Marta is an American native who settled in India in 2012 and started working in the villages of Uttar Pradesh under the project name “Better Village Better World.” Till now she has built 143 cost-efficient eco toilets known as ‘evapotranspiration’, 10 ft wide and 122-meter permeable roads and french drains which help in rainwater harvesting. Marta spent her own money for 82 eco toilets and 27 solar-powered homes.
As per the recent Swachhta Status Report 2016, 52.1% of the rural population of the country still defecates in the open. Uttar Pradesh has the population of 204.2 million (2012 census) and only 35% of its households have toilets. You to can join Marta’s efforts. Donate to her here
Better Village Better World
Four years ago, Marta surveyed a village in Jagatpur, Uttar Pradesh and asked all villagers what they want for their homes and their communities. The majority of the households answered that they need toilets. Marta believes that “asking, listening, observing over time is key to understanding what people want.”
Marta is also a co-author of different books, research papers and has developed a theory for three-pronged strategy on development that incorporates health, education and the pieces of infrastructure.
“Based on my theory, I wanted a small scale model that I could execute. Through volunteering with Rajiv Gandhi Mahila Vikas Pariyojna, I found two Villages in Amethi and Rai Bareli with a few active self-help groups. Then I decided to learn about it more and more, practice and contribute.” Marta said to The Logical Indian.
The toilet model Marta introduced is called evapotranspiration which is self-cleaning and requires less land.
Marta and her team brought the community together and communicated the benefits of every project they are doing in the village. Today, these small villages understand the importance of hygiene and healthcare. Children in the village are educating their elders to use eco toilets and keep the neighbourhood clean.
The speciality of evapotranspiration toilet model
The total cost to construct one unit is Rs 10,639 while a normal toilet under Swachh Bharat Abhiyan costs Rs. 17,000. To curtail costs, they use broken bricks and recycled materials wherever possible, including fly ash bricks and used tires. The toilet has low operating costs, only the occasional cleaning of the squatting platform is needed.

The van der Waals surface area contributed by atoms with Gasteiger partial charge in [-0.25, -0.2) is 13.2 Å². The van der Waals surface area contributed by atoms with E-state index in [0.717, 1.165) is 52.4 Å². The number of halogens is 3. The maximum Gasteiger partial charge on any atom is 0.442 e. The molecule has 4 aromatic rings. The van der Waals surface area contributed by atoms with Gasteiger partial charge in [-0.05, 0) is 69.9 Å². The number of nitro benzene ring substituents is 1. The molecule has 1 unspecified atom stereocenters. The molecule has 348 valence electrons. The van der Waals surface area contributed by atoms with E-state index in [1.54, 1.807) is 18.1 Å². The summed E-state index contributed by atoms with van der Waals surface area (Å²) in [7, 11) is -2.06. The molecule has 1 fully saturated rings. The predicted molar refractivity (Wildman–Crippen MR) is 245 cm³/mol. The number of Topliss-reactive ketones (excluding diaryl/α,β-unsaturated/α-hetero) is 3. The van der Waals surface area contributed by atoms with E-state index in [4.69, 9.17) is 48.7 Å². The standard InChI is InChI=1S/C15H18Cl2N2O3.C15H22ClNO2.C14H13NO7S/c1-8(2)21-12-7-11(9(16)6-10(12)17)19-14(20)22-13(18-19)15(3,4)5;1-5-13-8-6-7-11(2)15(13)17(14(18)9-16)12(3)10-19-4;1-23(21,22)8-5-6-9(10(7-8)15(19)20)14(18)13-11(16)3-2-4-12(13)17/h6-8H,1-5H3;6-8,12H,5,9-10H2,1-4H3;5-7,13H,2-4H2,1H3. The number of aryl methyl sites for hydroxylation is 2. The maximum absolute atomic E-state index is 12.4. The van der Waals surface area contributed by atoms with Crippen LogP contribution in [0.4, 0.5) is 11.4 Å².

Contrastingly, in the unlined twin pit toilet model, the toilet tank is filled with waste and later emptied. Due to the opening in the septic tank the urine and faecal matter enter the soil causing health issues. The evapotranspiration toilet is self-cleaning – the waste is filtered without human intervention.
It is an on-site sanitation system for the chemical and biological treatment and reuse of household blackwater. It was developed and popularised over the last two to three decades by permaculture practitioners in different countries, especially the U.S. and Brazil.
Together, the substructure layers use the anaerobic digestion, capillary action, evaporation, and transpiration processes to filter, release and absorb the waste matter. Anaerobic digestion converts a portion of the human excreta into biogas, exiting out the back-standpipe. The digested matter travels up and out through capillary action. The nutrients leave the system by incorporating into the plants’ biomass through mineralisation and absorption through its roots, while evapotranspiration removes the liquid, either transpiring through the plants or evaporating at the surface of the soil.
Effectiveness of the eco toilets
User surveys: The team follows up with the toilet users, conducting several usage and performance surveys.
An accredited laboratory, local government authorities, engineers and sustainable architects all reviewed the toilet model.
The FICCI Research and Analysis centre collected samples from the eco toilets and all determined parameters tested within the permissible limits. Coliform and E.coli were not detected in the water hand pumps neighbouring the eco toilets.
Other projects under Better Village Better World
Besides building eco toilets and roads, Marta
has also set up 27 solar panels in homes, with two lights and a mobile charger,
Built French drains with rainwater harvesting techniques,
has been working on Mycofiltration systems for potable water and
Pawan Singh is the program coordinator. He also helped in running literacy programs, writing textbooks and organic farming, setting up libraries and organised a pilot stage of four classrooms. ‘Mera Doctor’ is a telehealth service which aims to provide a medical facility that offers 24×7 doctor-on-call, and gifted their services for free for a year to two villages.
Creating an awareness
Marta says that it is not only about awareness. Most people in villages know about toilets and the importance of their use. “We never lecture the people we work with. We use art, street theatre, and graffiti to encourage toilet use thanks to collaborations with Ayushya George, Khanabadosh, and BasicShit.org, respectively. We introduced a model that addresses their concerns of cleaning tanks and showed them different models, and they chose this model. They had a say, a stake, in what was built,” she said.
The community has supported these projects by volunteering their time and lending their land, among others. Marta and her fellows work with the same workers and masons. They understand how the eco toilets function and explain its mechanism to new households.
Without enough support and resources, Marta has done incredible work selflessly. Now she wants us to join her efforts.
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